New rootstocks that could impart vigor and hardiness to help get a bonsai basil through winter — indoors, of course, around here — are on the horizon.


Ah, fusarium. Reminds me of last week’s patting myself on my back about my conquest of pea fusarium, which has plagued me for years. Well, between last week and this week, fusarium has again reared its ugly head and the vines have yellowed. I did get a decent crop, however. Looks like management rather than conquest will be the key to annual harvests of peas.

Book Giveaway, and Trees Large and Small

A book giveaway, a copy of my book GROW FRUIT NATURALLY. Reply to this post with what fruits are most and least successful in your garden or farmden. Also tell us what state you are in (as in NY, OH, CA, etc., not happiness, wistfulness, etc.). I’ll choose a winner randomly from all replies received by March 23rd.
A coming bout of colder weather notwithstanding, my weeping fig (Ficus benjamina) knows and shows that spring is around the corner. Buds along and at the tips of stems are stretching and showing some green of new leaves beneath their folds. I’m called to action.
The reason for this call is that my weeping fig, although it could soar to 75 feet outdoors in tropical climates, is in a small pot being trained as a bonsai. Now that the plant is just about ready to grow is the time to cut it back so that new growth remains proportional to the size of the pot, the roots, and the dictates of design.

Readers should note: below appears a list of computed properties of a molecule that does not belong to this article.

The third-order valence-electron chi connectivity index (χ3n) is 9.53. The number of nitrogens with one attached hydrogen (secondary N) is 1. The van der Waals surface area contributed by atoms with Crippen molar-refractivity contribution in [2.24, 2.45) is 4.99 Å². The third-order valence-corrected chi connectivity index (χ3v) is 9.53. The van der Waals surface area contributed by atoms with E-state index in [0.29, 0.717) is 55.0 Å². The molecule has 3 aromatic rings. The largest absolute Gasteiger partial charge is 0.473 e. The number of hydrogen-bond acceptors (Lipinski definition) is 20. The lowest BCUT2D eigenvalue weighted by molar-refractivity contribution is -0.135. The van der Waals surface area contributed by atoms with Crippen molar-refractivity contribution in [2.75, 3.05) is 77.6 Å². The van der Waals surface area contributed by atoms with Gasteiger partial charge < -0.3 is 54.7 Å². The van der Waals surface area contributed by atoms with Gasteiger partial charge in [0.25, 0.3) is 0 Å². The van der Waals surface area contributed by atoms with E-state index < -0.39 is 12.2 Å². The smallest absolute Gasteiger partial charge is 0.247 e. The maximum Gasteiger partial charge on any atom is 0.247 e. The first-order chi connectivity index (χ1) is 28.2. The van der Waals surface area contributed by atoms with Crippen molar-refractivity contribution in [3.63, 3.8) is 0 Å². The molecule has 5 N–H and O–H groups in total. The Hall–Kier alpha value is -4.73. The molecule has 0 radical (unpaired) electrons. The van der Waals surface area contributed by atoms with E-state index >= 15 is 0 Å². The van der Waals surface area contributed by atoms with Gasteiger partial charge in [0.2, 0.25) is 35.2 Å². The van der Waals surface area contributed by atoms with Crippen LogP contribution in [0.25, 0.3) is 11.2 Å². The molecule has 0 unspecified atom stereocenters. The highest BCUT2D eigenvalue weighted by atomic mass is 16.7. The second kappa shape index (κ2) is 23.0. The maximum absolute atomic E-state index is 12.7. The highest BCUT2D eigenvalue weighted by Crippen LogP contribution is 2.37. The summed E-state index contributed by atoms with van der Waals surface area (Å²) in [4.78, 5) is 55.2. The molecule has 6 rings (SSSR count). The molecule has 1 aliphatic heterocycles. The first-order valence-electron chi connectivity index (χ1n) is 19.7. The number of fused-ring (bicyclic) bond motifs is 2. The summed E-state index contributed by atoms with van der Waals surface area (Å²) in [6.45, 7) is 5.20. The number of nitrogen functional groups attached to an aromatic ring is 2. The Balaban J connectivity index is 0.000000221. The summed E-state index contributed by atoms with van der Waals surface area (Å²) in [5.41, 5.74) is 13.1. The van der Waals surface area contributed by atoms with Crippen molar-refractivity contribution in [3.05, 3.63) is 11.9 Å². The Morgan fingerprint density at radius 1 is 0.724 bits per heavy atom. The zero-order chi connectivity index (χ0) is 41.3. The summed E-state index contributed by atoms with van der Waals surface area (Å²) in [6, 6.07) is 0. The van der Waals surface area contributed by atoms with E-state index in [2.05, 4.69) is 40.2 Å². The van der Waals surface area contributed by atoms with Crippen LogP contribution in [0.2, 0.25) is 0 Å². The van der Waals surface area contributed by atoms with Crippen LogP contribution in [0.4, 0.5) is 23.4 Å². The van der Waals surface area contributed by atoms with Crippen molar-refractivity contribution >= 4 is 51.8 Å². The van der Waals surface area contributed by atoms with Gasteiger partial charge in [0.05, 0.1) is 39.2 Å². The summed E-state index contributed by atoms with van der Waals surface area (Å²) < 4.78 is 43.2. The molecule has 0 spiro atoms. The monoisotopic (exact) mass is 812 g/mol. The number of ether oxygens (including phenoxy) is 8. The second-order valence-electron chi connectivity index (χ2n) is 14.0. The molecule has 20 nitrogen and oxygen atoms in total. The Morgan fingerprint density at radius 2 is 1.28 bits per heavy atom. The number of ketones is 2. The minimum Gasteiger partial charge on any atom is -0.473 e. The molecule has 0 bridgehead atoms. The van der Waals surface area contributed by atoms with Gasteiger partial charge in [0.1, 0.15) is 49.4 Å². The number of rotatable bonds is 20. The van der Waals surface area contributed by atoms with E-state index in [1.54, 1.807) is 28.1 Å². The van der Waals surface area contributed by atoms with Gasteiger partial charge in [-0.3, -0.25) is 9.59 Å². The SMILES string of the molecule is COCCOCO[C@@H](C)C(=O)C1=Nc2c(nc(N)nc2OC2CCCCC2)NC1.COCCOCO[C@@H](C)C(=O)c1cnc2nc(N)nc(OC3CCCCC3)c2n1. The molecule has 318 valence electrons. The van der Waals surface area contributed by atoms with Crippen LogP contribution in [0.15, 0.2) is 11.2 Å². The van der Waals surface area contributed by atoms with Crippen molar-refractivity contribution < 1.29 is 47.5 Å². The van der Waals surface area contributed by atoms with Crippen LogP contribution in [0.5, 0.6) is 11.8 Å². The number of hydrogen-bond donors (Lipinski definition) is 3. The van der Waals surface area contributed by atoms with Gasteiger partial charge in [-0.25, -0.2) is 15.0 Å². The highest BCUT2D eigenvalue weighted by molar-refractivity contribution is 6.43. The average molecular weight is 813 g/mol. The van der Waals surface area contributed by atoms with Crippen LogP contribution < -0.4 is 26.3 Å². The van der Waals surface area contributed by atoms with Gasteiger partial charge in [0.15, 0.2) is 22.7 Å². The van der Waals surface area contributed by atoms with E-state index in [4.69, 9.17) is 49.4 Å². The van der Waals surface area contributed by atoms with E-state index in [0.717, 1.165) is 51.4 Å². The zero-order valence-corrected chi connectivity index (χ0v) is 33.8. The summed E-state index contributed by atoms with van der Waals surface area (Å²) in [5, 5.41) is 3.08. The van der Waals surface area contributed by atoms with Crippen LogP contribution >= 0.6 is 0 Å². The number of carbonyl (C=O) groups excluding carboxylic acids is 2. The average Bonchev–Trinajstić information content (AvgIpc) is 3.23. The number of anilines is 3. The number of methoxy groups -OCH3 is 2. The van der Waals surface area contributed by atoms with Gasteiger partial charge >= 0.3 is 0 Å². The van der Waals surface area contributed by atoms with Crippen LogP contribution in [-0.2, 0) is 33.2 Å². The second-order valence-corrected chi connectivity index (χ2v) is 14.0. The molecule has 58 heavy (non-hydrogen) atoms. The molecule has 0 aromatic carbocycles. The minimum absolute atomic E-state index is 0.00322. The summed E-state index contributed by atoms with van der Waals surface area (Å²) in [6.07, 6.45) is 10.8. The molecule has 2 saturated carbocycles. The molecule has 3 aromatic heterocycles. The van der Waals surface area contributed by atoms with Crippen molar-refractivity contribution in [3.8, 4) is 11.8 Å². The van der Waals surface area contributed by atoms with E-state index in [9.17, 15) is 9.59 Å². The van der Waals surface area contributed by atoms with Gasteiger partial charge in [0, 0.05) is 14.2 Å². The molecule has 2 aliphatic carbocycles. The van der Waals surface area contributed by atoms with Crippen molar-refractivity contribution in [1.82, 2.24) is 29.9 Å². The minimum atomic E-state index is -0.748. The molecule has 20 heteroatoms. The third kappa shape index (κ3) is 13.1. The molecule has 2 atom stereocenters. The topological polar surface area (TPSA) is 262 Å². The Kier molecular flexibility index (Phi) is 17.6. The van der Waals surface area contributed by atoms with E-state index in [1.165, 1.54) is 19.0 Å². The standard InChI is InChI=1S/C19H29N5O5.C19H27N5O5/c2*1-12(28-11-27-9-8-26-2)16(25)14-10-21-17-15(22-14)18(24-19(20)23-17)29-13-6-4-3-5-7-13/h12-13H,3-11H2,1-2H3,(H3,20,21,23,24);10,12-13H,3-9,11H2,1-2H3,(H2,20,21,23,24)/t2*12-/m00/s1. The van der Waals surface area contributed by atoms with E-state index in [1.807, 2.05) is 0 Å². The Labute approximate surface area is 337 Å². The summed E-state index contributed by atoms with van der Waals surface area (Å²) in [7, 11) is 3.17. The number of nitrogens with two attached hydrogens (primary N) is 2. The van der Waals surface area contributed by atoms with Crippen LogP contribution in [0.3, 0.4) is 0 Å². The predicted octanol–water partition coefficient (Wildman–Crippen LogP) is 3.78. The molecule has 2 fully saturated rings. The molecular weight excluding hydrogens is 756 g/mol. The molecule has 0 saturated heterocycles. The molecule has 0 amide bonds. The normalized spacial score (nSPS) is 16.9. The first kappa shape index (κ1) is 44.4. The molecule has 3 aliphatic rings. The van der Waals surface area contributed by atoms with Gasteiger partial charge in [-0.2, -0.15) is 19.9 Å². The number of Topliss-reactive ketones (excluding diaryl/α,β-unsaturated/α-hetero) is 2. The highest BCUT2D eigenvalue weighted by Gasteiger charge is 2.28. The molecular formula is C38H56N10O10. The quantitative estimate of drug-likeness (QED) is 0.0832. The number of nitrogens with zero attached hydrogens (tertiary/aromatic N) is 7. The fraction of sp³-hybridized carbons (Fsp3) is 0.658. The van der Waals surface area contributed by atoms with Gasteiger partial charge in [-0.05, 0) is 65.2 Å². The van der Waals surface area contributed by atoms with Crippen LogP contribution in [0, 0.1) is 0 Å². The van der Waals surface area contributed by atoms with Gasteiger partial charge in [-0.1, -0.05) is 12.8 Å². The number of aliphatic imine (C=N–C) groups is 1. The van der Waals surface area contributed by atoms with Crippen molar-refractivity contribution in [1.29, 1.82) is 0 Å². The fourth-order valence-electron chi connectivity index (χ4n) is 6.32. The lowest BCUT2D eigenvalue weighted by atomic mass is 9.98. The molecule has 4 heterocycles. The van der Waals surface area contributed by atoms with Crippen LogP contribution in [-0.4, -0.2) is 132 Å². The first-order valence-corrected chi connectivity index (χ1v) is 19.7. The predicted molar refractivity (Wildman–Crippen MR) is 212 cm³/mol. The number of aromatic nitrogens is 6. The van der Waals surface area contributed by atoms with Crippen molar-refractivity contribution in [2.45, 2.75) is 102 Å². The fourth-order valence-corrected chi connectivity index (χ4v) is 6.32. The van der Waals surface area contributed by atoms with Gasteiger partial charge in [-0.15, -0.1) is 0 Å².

At three and a half years old, my tree is only 6 inches high — and I want to keep it that small. Its pot, after all is only 4 inches long by 3 inches wide, and an inch deep.
Before I even get to the stems, I cut off all the leaves. True, this is not good for a plant, but my plant is healthy so can tolerate the stress. I go through the trouble of snipping off each leaf because that dwarfs, to some degree, new leaves that are about to emerge, keeping them more in proportion to the size of the plant.

Whoops, I just checked a book (The Pruning Book by Lee Reich) which states that the leaf pruning is best done after new leaves fully emerge. Oh well, I’ll leaf prune again as soon as the next flush of growth finishes. (Tropical plants, in contrast to plants of cold climates, typically have multiple growth flushes each year.)
With leaves pruned off, time to move on to the roots. Since the plant was last re-potted, a year ago, roots have thoroughly filled the soil in the small pot. There’s little or no room for new root growth, and new roots are the ones that drink in water and what few nutrients are left in the old soil.

The only way to make room for new soil and root growth is to get rid of some old soil and roots. I tease out old soil from among the roots and then prune away about a third of the old roots. With that done, I pack new soil into the pot, just enough to put the plant, with its surface mat of moss still in tow, sitting at the same level as before the root pruning.
The stems need little pruning. I snip off a crossing stem here, one reaching too far over the edge of the pot there, and another that threatens to extend too far skyward. Although stems made little growth over the past year, they, and especially the trunk, did thicken, helping to give the little tree an appearance venerable beyond its years.
I haven’t looked, but my guess is that my fruit trees are also beginning to feel the effects of impending spring. Bouts of warm weather are the driving force in this case. One week we have highs in the ‘teens or twenties, another week highs are in the 40s or 50s. Back and forth through winter.